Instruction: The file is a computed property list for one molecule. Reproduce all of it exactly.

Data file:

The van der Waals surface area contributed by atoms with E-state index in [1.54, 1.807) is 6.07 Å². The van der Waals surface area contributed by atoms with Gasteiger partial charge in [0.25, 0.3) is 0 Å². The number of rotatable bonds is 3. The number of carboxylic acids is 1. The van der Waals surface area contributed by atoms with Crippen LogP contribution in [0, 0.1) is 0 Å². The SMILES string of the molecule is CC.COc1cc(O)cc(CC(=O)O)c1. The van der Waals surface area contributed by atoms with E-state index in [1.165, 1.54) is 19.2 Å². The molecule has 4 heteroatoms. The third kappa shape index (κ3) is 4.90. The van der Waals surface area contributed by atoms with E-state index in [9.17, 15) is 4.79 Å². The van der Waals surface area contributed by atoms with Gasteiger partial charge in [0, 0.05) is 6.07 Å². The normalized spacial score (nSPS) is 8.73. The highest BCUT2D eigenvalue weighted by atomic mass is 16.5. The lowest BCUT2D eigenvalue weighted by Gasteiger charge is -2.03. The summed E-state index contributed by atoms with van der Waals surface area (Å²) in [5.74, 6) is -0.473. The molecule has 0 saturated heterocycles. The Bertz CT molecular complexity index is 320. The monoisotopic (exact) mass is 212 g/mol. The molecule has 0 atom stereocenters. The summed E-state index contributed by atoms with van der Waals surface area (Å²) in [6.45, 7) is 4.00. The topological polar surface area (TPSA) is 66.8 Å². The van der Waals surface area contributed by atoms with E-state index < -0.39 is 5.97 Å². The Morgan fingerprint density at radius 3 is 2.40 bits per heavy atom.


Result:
The van der Waals surface area contributed by atoms with E-state index in [1.54, 1.807) is 6.07 Å². The van der Waals surface area contributed by atoms with Gasteiger partial charge in [0.25, 0.3) is 0 Å². The number of rotatable bonds is 3. The number of carboxylic acids is 1. The van der Waals surface area contributed by atoms with Crippen LogP contribution in [0, 0.1) is 0 Å². The SMILES string of the molecule is CC.COc1cc(O)cc(CC(=O)O)c1. The van der Waals surface area contributed by atoms with E-state index in [1.165, 1.54) is 19.2 Å². The molecule has 4 heteroatoms. The third kappa shape index (κ3) is 4.90. The van der Waals surface area contributed by atoms with E-state index in [9.17, 15) is 4.79 Å². The van der Waals surface area contributed by atoms with Gasteiger partial charge in [0, 0.05) is 6.07 Å². The normalized spacial score (nSPS) is 8.73. The highest BCUT2D eigenvalue weighted by atomic mass is 16.5. The lowest BCUT2D eigenvalue weighted by Gasteiger charge is -2.03. The summed E-state index contributed by atoms with van der Waals surface area (Å²) in [5.74, 6) is -0.473. The molecule has 0 saturated heterocycles. The Bertz CT molecular complexity index is 320. The monoisotopic (exact) mass is 212 g/mol. The molecule has 0 atom stereocenters. The summed E-state index contributed by atoms with van der Waals surface area (Å²) in [6.45, 7) is 4.00. The topological polar surface area (TPSA) is 66.8 Å². The van der Waals surface area contributed by atoms with E-state index < -0.39 is 5.97 Å². The Morgan fingerprint density at radius 3 is 2.40 bits per heavy atom.